French fries and chocolate cause acne. There are lots of good reasons to avoid fatty foods, and we applaud all of them. But as far as acne is concerned, studies simply haven't indicated that diet is directly involved. "Your body is pretty sophisticated. It doesn't work as simply as, 'If you eat greasy food, it'll come out on your skin,'" says Guy Webster, MD, PhD, associate professor of dermatology at Jefferson Medical College, Philadelphia.
Dirt clogs pores. Cleanliness plays almost no role in acne. The plug that you see in the follicle is not dirt from outside, and you can't scrub it away, contrary to what most teens like to believe. "It would be like scrubbing away the tip of an iceberg," says Dr. Webster. What you can do by all that scrubbing and popping and poking is rupture any comedo lurking under the skin. This can encourage inflammation and set the scene for possible scarring.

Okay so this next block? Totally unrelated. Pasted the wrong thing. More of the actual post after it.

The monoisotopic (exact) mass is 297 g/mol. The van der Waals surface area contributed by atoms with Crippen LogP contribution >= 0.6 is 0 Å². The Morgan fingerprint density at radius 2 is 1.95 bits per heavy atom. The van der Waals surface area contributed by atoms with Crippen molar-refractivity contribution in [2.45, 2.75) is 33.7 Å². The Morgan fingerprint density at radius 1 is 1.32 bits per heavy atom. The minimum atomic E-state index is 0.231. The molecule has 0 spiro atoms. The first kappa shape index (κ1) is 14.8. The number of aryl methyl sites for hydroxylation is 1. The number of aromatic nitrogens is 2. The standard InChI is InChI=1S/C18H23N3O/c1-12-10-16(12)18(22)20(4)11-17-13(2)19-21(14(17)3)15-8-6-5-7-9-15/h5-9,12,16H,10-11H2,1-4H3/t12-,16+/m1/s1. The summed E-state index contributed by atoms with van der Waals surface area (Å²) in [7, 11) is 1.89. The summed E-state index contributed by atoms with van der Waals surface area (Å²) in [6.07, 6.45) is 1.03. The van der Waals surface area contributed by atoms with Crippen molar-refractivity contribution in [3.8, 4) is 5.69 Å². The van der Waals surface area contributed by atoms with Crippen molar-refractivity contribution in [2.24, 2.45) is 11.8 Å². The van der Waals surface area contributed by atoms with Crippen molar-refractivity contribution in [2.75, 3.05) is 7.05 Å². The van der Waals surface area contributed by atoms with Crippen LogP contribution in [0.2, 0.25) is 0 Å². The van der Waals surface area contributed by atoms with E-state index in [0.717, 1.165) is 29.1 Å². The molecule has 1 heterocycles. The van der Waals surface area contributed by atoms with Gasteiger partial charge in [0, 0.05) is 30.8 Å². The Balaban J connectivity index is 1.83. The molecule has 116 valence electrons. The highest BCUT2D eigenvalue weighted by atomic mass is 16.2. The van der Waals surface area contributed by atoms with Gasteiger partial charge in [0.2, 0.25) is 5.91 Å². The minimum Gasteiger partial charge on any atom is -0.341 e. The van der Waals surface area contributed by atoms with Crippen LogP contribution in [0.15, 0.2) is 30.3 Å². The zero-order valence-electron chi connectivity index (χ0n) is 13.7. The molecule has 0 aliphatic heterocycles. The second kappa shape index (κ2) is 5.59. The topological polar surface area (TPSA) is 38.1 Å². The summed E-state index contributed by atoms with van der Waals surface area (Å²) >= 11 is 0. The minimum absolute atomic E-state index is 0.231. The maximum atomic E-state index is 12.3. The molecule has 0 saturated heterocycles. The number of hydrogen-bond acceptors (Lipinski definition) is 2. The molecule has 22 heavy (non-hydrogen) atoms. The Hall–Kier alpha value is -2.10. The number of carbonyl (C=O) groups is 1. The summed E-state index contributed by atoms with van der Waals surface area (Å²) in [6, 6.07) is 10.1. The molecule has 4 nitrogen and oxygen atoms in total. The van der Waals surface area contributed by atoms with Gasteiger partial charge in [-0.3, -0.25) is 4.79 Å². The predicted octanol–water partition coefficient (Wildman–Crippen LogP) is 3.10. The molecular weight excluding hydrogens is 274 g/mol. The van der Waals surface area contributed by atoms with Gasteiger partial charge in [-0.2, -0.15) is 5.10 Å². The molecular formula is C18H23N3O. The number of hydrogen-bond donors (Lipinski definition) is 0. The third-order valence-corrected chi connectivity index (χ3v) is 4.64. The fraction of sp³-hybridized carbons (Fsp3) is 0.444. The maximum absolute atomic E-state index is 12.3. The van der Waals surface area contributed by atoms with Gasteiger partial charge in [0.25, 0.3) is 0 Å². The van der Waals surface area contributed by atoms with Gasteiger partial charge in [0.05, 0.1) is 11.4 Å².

Stress can cause your face to break out. "Stress can indeed raise certain of your internal adrenal hormone levels," says Dr. Webster. "And this could be a contributing factor for some cases of acne." Or you may rub your forehead or chin when you're stressed out, which can aggravate your skin by actually rupturing follicles. But stress does not play a central role in most adult acne. The problem with the stress theory, says Dr. Webster, is that there are a zillion people who have a tendency toward acne. Yet when they're under a lot of stress, most don't get adult acne.
So what can trigger this unwanted late blooming? One theory that holds promise is that you may have inherited a sensitivity to acne that shows up later in life. "We're beginning to think that inflammatory acne could be a lot like hay fever--it's an inherited, inappropriate sensitivity to a benign thing," says Dr. Webster. In this case, you're oversensitive to the harmless bacteria in the follicle.